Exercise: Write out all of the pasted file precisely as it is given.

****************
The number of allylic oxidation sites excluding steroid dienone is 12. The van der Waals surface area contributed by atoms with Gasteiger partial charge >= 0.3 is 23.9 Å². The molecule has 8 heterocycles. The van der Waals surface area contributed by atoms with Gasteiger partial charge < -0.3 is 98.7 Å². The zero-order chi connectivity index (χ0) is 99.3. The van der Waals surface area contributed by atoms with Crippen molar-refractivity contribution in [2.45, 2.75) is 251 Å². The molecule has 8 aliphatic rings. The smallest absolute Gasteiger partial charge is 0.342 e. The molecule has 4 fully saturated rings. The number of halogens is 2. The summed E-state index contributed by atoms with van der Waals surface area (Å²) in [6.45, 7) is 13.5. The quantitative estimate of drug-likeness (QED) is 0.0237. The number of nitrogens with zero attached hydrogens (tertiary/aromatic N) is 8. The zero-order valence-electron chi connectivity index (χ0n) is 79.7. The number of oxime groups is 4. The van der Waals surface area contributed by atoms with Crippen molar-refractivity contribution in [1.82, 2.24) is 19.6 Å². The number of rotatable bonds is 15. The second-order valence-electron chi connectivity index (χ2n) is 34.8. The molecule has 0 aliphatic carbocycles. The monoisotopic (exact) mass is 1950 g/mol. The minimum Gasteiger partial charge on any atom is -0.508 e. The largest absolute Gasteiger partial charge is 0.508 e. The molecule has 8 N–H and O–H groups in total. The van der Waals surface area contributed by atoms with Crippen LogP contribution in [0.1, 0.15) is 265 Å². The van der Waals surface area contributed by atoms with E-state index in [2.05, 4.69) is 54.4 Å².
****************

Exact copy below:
The number of allylic oxidation sites excluding steroid dienone is 12. The van der Waals surface area contributed by atoms with Gasteiger partial charge >= 0.3 is 23.9 Å². The molecule has 8 heterocycles. The van der Waals surface area contributed by atoms with Gasteiger partial charge < -0.3 is 98.7 Å². The zero-order chi connectivity index (χ0) is 99.3. The van der Waals surface area contributed by atoms with Crippen molar-refractivity contribution in [2.45, 2.75) is 251 Å². The molecule has 8 aliphatic rings. The smallest absolute Gasteiger partial charge is 0.342 e. The molecule has 4 fully saturated rings. The number of halogens is 2. The summed E-state index contributed by atoms with van der Waals surface area (Å²) in [6.45, 7) is 13.5. The quantitative estimate of drug-likeness (QED) is 0.0237. The number of nitrogens with zero attached hydrogens (tertiary/aromatic N) is 8. The zero-order valence-electron chi connectivity index (χ0n) is 79.7. The number of oxime groups is 4. The van der Waals surface area contributed by atoms with Crippen molar-refractivity contribution in [1.82, 2.24) is 19.6 Å². The number of rotatable bonds is 15. The second-order valence-electron chi connectivity index (χ2n) is 34.8. The molecule has 0 aliphatic carbocycles. The monoisotopic (exact) mass is 1950 g/mol. The minimum Gasteiger partial charge on any atom is -0.508 e. The largest absolute Gasteiger partial charge is 0.508 e. The molecule has 8 N–H and O–H groups in total. The van der Waals surface area contributed by atoms with Crippen LogP contribution in [0.1, 0.15) is 265 Å². The van der Waals surface area contributed by atoms with E-state index in [2.05, 4.69) is 54.4 Å².